Op-Ed: Investing in Women´s Empowerment
By Philippe Lazzarini
Today we celebrate international women´s day, a day that was first observed in 1909, and has since grown in importance and scope. While the early calls for women´s rights to vote have been heard, the day continues to be important as gender equality has still not been achieved globally. This year, the United Nations theme for International Women´s Day is “Women in the Changing World of Work: Planet 50-50 by 2030”.
Based on the Sustainable Development Goals principles of leaving no one behind, this year’s theme recognizes the challenges women face in the labor market, be that access to decent employment, an opportunity to advance in their careers once they do, and a right to equal wages. It also recognizes the unpaid care work that women are often doing, but that is not recognized or remunerated financially.
For the last twenty years, there have been more women than men attending university in Lebanon. Women make up half of graduates in social sciences, business and law, and are not anymore confined to certain stereotypical fields. For example, Lebanese women represent over 60 % of graduates in sciences. It is therefore striking that female labor force participation stands at only 26% while that of men is 76.4%.
The high discrepancy between men and women in the labor force is, however, not due to a legislative environment that would stop women from working, attaining university degrees or otherwise furthering their skills. In fact, the Lebanese constitution is grounded in equality, stating clearly that this is a nation with “respect for social justice and equality of rights and duties among all citizens without discrimination.” Rather, it is because of a social barrier or family obligations that prevent women from fully engaging in all aspects of society.
While policies in Lebanon do not prevent women´s engagement in the workforce, they are also not directly encouraging participation. Lebanon does not, for example, have a quota on female board members in the private sector. Companies do not apply the women´s empowerment principles, developed by Global Compact and UN Women against which companies can measure their own leadership on gender equality. This includes creating an enabling environment that promotes women and provides them with opportunities for professional growth.
There is also a need to address the social barrier that hinders women´s active and equal engagement. Women continue to be the main caretakers, and the burden of the household is not shared equally among its adult members. Research has found that, women´s unpaid time burdens are significant with an average of 60 hours of unpaid work per week.
Studies have shown that inclusion of women in the workforce does yield more productive results. As an example, an analysis done by Catalyst of Fortune 500 companies found that those with the greatest representation of women in management positions delivered a total return to shareholders that was 34 per cent higher than for companies with the lowest representation. We also know that the GDP of a nation increases more when women are equally engaged in the workforce, and receive equal pay. And research has also shown that gender equality is a stronger predictor of a state’s peacefulness than its level of democracy or gross domestic product. Where women are more empowered, the state is less likely to experience conflict.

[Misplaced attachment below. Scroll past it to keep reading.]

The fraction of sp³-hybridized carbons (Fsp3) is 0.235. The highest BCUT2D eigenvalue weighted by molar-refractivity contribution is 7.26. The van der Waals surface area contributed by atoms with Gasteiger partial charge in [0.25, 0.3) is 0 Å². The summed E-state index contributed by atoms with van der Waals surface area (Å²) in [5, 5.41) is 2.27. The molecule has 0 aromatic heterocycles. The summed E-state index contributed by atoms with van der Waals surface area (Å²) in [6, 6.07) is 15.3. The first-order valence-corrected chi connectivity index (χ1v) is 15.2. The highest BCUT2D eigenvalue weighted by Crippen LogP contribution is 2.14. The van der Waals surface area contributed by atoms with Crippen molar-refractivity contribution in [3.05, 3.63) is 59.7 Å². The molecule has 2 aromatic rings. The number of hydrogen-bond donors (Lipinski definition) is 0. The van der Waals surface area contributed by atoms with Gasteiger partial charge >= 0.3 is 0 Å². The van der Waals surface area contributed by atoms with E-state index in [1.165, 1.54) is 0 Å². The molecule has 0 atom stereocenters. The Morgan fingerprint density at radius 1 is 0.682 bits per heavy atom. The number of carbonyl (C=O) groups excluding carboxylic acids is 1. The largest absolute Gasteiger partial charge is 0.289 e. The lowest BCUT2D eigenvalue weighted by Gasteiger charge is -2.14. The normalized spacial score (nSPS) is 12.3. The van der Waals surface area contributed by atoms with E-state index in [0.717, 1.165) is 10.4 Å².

When it comes to political representation, as the percentage of women in parliament increases by five percent, a state is five times less likely to use violence when faced with an international crisis. It is also less likely to abuse human rights, commit torture, or wrongfully imprison its citizens. It is quite simply in the interest of any country that wishes to experience peace and prosperity to ensure the equal participation of women at all levels of society.
I genuinely believe that Lebanon has the ability to lead the women´s empowerment agenda in the region. It is a country with a great wealth of talented female leaders – be that entrepreneurs, business women or women in the arts. Yet, much more needs to be done to break the infamous glass ceiling. Women are underrepresented in the political sphere with only 3% women in parliament - one of the lowest shares of women in parliament in the world - and only one female minister. Combined with a low representation in municipal councils, and the absence of any special measures, Lebanon is ranked as the second lowest country in terms of women’s political representation, according to the Global Gender Index. Even if regional averages are not promising (16%), Lebanon is lagging far behind some Middle Eastern countries that have made great strides, for example Algeria (with 31.6%) and Tunisia (31.3%). These percentages did not come about automatically. In both MENA countries, women’s participation in decision-making is a constitutional requirement. This, in turn, laid the basis for the adoption of special measures – simply put, gender quotas. Overall, more than half of the 22 members of the League of Arab States - including Egypt, Jordan, Morocco, Palestine, and Saudi Arabia - have already adopted some form of special measure.
To break the various barriers to women’s full and equal participation, we need a collective effort to promote, support and celebrate the tremendous leadership of women in all fields. As such, on this day, it is time to reflect on how we can all both individually and collectively contribute to creating a paradigm change to enable reform of the structures and behavior that hamper gender equality.
Philippe Lazzarini is the United Nations Deputy Special Coordinator, Resident and Humanitarian Coordinator in Lebanon